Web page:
ZapTXT — RSS to You

ZapTXT (a beta product — but aren’t they all?) is a new service that lets you set up a keyword search of specific RSS feeds and send you an alert — by email, instant messenger, or text message to a mobile device — when those keywords appear in that feed. ZapTXT provides a list of popular news feeds (for example, Technology contains about 20 pre-selected feeds, including Engadget, Pogue’s Posts, Resource Shelf, and more; Political Blogs contains Wonkette, Daily Kos, and a bunch of others). You can pick multiple sites using the preselected lists. Alternately, you can specify your own favorite feed source. To add multiple personally selected sources, first create the feed, then edit it to add additional RSS sources.
Email alerts go to any email address. IM alerts only go to Jabber, Gtalk and MSN clients — leaving out AOL’s instant messenger. Test messaging is available for all major cell service providers.
With a carefully constructed set of keywords, this is another great clipping service substitute.
Addendum: Sameer Patel of ZapTXT sent me the following helpful tip — a simple way to search the ENTIRE blogosphere for a keyword. In his words:

Go to
Enter any search term
Throw the RSS feed for the Sphere results page into ZapTXT as a ZapTask.
You are now monitoring a search term across the entire blogsphere. And if you select “as they appear” when you’re setting up your ZapTask, that’s exactly what happens. With this method, you’re monitoring the entire post of all blogs that Sphere catches. So if ZapTXT showed up deep in the body of the post, the RSS feed from Sphere catches that as part of the result and you get a ZapTXT alert.
[Via LISNews.]

Clipping Service on the Cheap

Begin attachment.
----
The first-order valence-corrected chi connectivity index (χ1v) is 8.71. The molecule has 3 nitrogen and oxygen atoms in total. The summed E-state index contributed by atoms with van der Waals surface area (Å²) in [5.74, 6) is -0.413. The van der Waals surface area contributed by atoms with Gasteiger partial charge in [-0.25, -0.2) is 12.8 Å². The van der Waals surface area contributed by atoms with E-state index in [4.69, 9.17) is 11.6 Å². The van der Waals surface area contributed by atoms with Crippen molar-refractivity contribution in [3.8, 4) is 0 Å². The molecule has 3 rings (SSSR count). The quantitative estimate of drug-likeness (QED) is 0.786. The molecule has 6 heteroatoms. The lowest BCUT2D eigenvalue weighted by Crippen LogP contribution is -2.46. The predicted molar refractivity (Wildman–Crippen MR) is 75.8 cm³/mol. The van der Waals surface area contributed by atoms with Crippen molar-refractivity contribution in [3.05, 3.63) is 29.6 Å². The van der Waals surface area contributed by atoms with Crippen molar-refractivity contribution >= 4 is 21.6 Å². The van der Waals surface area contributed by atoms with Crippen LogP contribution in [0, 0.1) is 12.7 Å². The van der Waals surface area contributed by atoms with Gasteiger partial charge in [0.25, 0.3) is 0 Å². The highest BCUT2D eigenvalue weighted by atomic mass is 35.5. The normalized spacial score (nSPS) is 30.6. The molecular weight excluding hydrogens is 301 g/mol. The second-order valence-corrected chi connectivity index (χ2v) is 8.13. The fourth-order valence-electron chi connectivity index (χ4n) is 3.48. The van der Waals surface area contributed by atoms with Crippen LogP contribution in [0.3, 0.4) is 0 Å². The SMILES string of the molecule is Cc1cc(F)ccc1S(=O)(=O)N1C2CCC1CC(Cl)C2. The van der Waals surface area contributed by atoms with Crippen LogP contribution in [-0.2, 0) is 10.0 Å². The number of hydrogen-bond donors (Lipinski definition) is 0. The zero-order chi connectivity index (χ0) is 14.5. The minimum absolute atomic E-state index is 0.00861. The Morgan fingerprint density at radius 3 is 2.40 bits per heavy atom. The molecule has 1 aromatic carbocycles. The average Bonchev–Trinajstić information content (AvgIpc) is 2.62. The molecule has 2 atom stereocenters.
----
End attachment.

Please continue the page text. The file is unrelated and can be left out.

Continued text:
This may be of benefit to, primarily, special librarians, but it’s worth a thought for any librarian wishing to make a positive impression on whatever group or person is responsible for funding… David Rothman, in his blog focusing on medical librarianship, notes how easy it is to provide a quality current awareness service to one’s organization. A simple search at a news aggregator (that is, an aggregator that actually handles just “official” news sources, not the broader blogosphere) can populate a web page with recent headlines and links to the full-text articles.
Rothman recommends FeedGit, which aggregates these “official” news sources. Enter a search term. You’ll see a list of news providers grouped by type (news, web, blogs, images, etc.). For each content type, there are links to an RSS feed specifically on your search term at each of the providers.
Putting this feed on a web page is the next step that Rothman notes — don’t even bother the decision makers with the raw RSS (unless, of course, they’ve already joined that bandwagon). User your favorite RSS-to-HTML script (mine is Feed2JS), tailor the style to match your own site, and tell the world (or the individual) that it’s there. Voilà! A quick-and-dirty clipping service.